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Lilo Ask-Henricksen: Beauty from the inside out

Guest Feature: Lilo Ask-Henricksen

You probably know that you need to nourish your skin to keep it as healthy as possible. But are you getting enough of the right nutrients, such as antioxidant, from the foods you eat? One of the best ways to get more antioxidants is to eat a wide variety of fruits and vegetables. Go for as much variety and colour as possible in your diet – I’d say eat the rainbow. Why?

Eating plenty of fruits and vegetables rich in antioxidants is good for your whole body, including your skin. Antioxidants such as beta-carotene and vitamins C, E, and A can curb the damage caused by unstable molecules known as free radicals. These molecules can harm skin cells and cause signs of ageing.
Each of the various pigments that give fruits and vegetables their vibrant colour is made up of a different collection of phytonutrients. Phytonutrients are antioxidant compounds that protect plants—and the people who eat them—against the free radical damage caused by excessive sun exposure, infections, and other environmental stresses.

The Brighter the Better
To help defend your skin against free radical damage, you need to regularly consume adequate doses of a full range of phytonutrients. That means your daily diet should include fruits and vegetables in each of the different color families. And whether you’re choosing peaches or tomatoes, always go for the most richly colored pieces in the produce bin. High-intensity color signals a high concentration of phytonutrients.

A Full Spectrum of Skin Benefits
Phytonutrients go to work beneath the surface of the skin to combat the visible effects of aging. By promoting the strength and suppleness of the collagen and elastin fibers in the underlying dermis (one of the layers of your skin), these energetic free radical fighters help stave off the wrinkles, lines, sags, and enlarged pores that can make us look old before our time. Phytonutrients also help skin retain its youthful firmness by increasing the stability of cellular membranes. Another key benefit is their ability to improve blood flow to the skin.
Include a varied palette of plant pigments in your diet to nourish your skin with these vital phytonutrients:

Polyphenols (flavonoids) such as the anthocyanidins found in the deep blues and purples of fruits like grapes and blueberries enhance circulatory health. Other flavonoids including those found in red peppers also have antibacterial and anti-inflammatory properties.

Carotenoids including beta-carotene, lutein, and lycopene protect against the harmful effects of UV radiation. Yellow/orange vegetables such as carrots and sweet potatoes; leafy greens like kale and spinach; and tomatoes and other red fruits and vegetables are good sources.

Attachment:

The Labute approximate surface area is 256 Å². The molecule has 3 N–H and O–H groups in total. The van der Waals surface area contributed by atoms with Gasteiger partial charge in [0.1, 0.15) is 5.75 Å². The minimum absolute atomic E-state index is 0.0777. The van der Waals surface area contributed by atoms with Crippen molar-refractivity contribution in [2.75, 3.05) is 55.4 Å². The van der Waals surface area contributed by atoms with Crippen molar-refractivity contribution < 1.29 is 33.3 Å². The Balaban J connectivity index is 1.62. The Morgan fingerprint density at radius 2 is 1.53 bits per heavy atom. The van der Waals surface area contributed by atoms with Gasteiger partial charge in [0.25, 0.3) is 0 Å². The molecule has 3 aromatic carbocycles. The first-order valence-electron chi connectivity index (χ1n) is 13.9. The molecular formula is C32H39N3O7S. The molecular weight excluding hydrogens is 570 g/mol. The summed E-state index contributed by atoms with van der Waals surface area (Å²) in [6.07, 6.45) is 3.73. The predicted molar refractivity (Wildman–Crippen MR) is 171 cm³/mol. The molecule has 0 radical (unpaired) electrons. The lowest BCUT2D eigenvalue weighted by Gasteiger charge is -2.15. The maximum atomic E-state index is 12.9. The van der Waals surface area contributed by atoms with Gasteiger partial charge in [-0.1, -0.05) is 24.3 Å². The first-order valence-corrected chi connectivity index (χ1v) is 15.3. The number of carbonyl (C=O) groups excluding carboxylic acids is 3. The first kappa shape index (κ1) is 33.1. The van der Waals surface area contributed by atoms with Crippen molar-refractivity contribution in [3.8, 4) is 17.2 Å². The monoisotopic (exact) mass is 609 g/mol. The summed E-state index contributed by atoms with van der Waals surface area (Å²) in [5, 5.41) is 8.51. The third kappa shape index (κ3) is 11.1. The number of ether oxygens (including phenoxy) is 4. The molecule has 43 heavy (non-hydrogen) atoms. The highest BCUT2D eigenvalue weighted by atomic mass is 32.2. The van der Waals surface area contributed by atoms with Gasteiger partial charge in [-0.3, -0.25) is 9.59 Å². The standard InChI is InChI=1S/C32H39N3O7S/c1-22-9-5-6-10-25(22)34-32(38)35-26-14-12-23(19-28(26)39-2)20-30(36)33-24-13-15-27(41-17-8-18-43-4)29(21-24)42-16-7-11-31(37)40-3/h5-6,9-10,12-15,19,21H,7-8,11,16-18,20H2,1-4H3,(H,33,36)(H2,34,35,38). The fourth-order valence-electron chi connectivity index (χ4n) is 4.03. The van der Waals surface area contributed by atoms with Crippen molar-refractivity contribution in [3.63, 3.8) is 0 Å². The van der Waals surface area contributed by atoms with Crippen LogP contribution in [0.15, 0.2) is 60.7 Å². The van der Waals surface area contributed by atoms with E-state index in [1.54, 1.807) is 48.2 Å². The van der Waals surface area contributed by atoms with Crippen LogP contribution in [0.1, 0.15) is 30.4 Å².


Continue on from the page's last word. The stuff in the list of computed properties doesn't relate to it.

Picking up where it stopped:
Allicin and quercetin are two of the important phytonutrients found in healthy white foods including garlic, apples, and onions. In addition to their antibiotic and anti-inflammatory properties, these compounds help boost collagen production.

To take full advantage of the rejuvenating power of phytonutrients, revitalize your complexion with a steady diet of plant-based organic skin care products. Any way you slice it, a healthy daily dose of these plant-derived nutrients is the perfect meal for your skin.

Another good idea is to stock your grocery cart with foods that are high in omega-3 fatty acids, including wild salmon, organic eggs, chia seeds and walnuts.

As important as it is to eat a healthy diet, your skin also needs you to not smoke, get enough sleep, exercise regularly, and drink enough water. Reducing your intake of pesticides and other harmful toxins is also an important factor that may improve your skin, you can read more about it here.

To get results, give it time. It may take three months to a year to really see an improvement in your skin. Go with what's tried and true and give it a solid chance to work.



About Lilo

"I’m a health consultant and Eco blogger who believes that the most essential life skill is to learn how to take optimal care of ourselves – nutritionally, physically and emotionally. To do this I believe we need to understand the interconnection between food and agriculture, health and nutrition, and environmental sustainability to identify solutions that enhances the human, animal and planetary health. We need to be aware of the bigger picture – the ecosystem – what goes around comes around, and we are a huge part of it.
My beliefs attributes to being raised in a natural setting in Norway where I was constantly reminded to eat my fruits and veggies, surrounded by nature, smile and be happy and love all animals. Along with my extensive educational and practical experience within this field, I got a medical background as a Registered Veterinary Nurse, Foundation Degree in Basic Science in Medicine, a Bachelor’s of Science in International Business Management, Postgraduate Diploma in Chinese Nutritional Therapy and Certified Medical Laser Therapist."


Written by: Lilo Ask-Henriksen, Guest Writer for BY SARAH

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